Just as there was no joy in Mudville when Casey struck out, there is no joy in England today. The English National Team made it to the Finals of the European Championship against Italy; the Three Lions led at the half but could not hold on. The game went to penalty kicks and the English goaltender saved two of the five Italian tries. But three of the English penalty kicks were unsuccessful and the Italians prevailed 3-2 on penalty kicks. The game was played in London making it a “home game” for the English but “home field” has not been kind to teams in the European Championships over the years. The last team to win the Finals on a home field was France in 1984.
Congratulations to The Azzurri – the Italian National Team – as European Champions for 2021.
In another bit of international soccer news, Argentina won the Copa America on Saturday with a 1-0 win over Brazil. This was the first major championship win for Lionel Messi as part of the Argentine National Team.
Congratulations to the Argentine National Team as Copa America champions in 2021.
About a week ago, the NY Mets and the NY Yankees played a subway series. As you might expect, tickets were hard to come by and when one could find access, the prices were steep. No problem there; no big surprise – – so far. Then, there was rain on the night of the opening game and here is what happened:
- The game was announced as “delayed” and fans made their way to Yankee Stadium.
- Fans were held in suspense for more than 2 hours – while indulging in food and drink and perhaps visiting the team stores – before they were told that the game has been postponed. But wait, there’s more…
- For the make-up double header, the games were each 7 innings in length AND there were separate admissions to the two games.
I know that price gouging has become commonplace in professional sports but someone in authority needs to issue an edict here:
- When double-headers are 7-inning games, there is a single admission to both games. If there are to be separate admissions, each game must be of the 9-inning variety.
- So let it be written; so let it be done…
I was perusing Gregg Drinnan’s blog, Taking Note, and ran across these stats for Bob Gibson in the months of June and July in 1968. That was the “Year of the Pitcher”, and MLB lowered the pitcher’s mound starting in 1969 to bring more offense into the game. Gibson was the most dominant of the hurlers that year; here are his June/July stats:
- 12 starts
- 12 compete games
- 12 wins
- 8 shutouts
- 6 runs allowed.
- Drinnan added also, “0 pitch count worries”.
Two things came immediately to mind when I saw that. First, I chuckled at the idea that any starting pitcher in 2021 would be allowed to stay in for 12 complete games in a two-month span. Indeed, loads of starting pitchers do not throw 12 complete games in a four-year span anymore. But second, I thought that it is probably unfair to pitchers today to hold them to a standard from 50 years ago – – just as it would have been wrong to think of Gibson’s achievements as “marginal” as compared to Cy Young in the deeper part of baseball history.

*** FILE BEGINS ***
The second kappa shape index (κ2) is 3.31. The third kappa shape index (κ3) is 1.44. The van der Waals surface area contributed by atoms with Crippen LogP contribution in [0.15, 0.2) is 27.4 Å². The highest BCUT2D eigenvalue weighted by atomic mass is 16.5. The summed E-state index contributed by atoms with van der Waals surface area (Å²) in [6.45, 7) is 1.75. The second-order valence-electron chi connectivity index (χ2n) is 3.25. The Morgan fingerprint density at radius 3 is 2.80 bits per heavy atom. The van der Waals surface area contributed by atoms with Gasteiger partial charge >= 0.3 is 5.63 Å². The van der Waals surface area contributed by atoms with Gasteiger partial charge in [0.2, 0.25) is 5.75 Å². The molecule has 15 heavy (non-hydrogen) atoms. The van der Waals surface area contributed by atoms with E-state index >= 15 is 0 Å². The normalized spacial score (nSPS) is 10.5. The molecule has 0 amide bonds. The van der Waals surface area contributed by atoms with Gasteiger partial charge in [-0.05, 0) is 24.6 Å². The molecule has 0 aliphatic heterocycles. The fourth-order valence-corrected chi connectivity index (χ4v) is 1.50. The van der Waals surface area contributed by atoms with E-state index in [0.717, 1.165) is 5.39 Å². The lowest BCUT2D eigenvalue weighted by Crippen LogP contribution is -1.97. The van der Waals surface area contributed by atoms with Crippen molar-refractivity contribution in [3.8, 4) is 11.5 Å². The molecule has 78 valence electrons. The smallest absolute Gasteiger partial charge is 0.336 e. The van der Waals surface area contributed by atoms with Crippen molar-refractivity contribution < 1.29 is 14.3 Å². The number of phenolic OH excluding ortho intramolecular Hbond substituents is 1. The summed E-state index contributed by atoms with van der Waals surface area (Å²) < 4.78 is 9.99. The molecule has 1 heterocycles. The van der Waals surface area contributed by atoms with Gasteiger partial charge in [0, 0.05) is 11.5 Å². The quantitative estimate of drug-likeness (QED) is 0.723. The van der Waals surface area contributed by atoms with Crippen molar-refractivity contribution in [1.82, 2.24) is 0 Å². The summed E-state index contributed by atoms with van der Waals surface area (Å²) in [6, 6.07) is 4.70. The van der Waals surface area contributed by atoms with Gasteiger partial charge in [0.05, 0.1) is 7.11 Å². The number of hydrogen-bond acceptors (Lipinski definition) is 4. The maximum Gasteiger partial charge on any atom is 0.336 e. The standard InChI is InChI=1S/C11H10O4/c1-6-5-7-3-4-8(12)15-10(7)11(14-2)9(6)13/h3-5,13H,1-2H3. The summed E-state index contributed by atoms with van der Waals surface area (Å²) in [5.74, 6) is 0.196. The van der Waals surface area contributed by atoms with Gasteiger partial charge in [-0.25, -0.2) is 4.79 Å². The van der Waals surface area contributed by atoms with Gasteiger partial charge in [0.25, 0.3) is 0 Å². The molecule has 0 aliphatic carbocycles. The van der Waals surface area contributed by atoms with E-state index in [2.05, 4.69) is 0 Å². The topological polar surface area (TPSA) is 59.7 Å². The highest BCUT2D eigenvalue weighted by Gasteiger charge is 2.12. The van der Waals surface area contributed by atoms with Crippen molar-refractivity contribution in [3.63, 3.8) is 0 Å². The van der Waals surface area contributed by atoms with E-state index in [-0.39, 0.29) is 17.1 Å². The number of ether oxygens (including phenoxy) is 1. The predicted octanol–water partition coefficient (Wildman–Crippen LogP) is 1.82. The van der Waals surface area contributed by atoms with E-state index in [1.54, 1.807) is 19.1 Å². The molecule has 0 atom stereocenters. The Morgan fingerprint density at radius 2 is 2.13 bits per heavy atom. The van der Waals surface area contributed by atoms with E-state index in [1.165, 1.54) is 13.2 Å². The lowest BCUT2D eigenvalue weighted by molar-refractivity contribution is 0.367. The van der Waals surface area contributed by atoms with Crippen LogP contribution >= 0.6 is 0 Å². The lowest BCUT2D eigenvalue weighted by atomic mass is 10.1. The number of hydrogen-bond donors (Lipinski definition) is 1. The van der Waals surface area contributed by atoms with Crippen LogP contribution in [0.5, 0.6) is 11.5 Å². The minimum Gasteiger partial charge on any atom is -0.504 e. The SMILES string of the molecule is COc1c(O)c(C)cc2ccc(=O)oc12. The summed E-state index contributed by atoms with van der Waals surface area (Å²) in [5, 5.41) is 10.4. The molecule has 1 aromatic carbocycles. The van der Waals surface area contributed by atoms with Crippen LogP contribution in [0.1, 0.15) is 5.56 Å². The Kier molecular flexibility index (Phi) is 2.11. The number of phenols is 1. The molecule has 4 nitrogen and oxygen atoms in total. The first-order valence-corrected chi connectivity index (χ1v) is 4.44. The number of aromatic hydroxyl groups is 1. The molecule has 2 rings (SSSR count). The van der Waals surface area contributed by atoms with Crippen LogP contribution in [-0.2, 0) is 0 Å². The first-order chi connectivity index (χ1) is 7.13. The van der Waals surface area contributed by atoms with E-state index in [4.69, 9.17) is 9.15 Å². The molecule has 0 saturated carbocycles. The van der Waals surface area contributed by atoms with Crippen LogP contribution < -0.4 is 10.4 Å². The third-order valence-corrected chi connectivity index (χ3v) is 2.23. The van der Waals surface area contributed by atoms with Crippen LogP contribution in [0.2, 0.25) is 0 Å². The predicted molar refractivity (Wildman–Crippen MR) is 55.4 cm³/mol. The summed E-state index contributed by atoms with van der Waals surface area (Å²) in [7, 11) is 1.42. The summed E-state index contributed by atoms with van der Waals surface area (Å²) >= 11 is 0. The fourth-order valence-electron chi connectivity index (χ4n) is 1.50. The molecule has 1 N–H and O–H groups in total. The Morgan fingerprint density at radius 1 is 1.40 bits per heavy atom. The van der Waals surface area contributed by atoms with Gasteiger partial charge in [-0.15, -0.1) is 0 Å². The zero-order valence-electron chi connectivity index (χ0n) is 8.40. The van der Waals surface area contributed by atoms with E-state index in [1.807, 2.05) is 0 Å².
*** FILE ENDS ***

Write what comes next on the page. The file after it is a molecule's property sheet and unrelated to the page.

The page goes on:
Today, the Mets’ Jacob deGrom is having an outstanding season. His record is 7-2 and he has an ERA of 1.08. Those stats are exemplary without any sort of qualification or comparison. deGrom has only 1 complete game in his 15 starts in the three-and-a-half months of the 2021 season but that does not diminish him as a pitcher; it reflects a significant difference in the way baseball is played and managed in 2021.
When Bob Gibson was on his dominant streak in 1968 – or when Robin Roberts threw 28 consecutive complete games spanning two seasons in the 1950s – there was no managerial fear that Gibson or Roberts would have to face batters for a third time in a single game. That fear is a byproduct of the analytics guys who did not exist in 1968. None of this is of Jacob deGrom’s doing; he need not be held to a standard that does not exist anymore.
[Aside: deGrom’s ERA of 1.08 is other-worldly but he has come close to this before. In 2018, with 32 starts and 217 innings pitched, his ERA for the season was a miserly 1.70.]
Bob Molinaro had this comment obliquely about Jacob DeGrom in the Hampton Roads Virginian-Pilot last week:
“Skipping: The Mets’ Jacob deGrom, the game’s most dominating pitcher, can’t be bothered to attend the MLB All-Star Game. Neither can Houston Astros infielders Carlos Correa and Jose Altuve, and who knows who else? That’s bad form, but the players are sending a message. All-star games are obsolete.”
I totally agree with Molinaro on this point. The most damning part of his comment is that the MLB All-Star Game is the best of the lot by a significant margin – – and it too is obsolete and irrelevant.
Finally, since much of today’s rant dealt with NYC and its players/teams, let me close with a comment about New York by author Donald Barthelme:
“This muck heaves and palpitates. It is multi-directional and has a mayor.”
But don’t get me wrong, I love sports………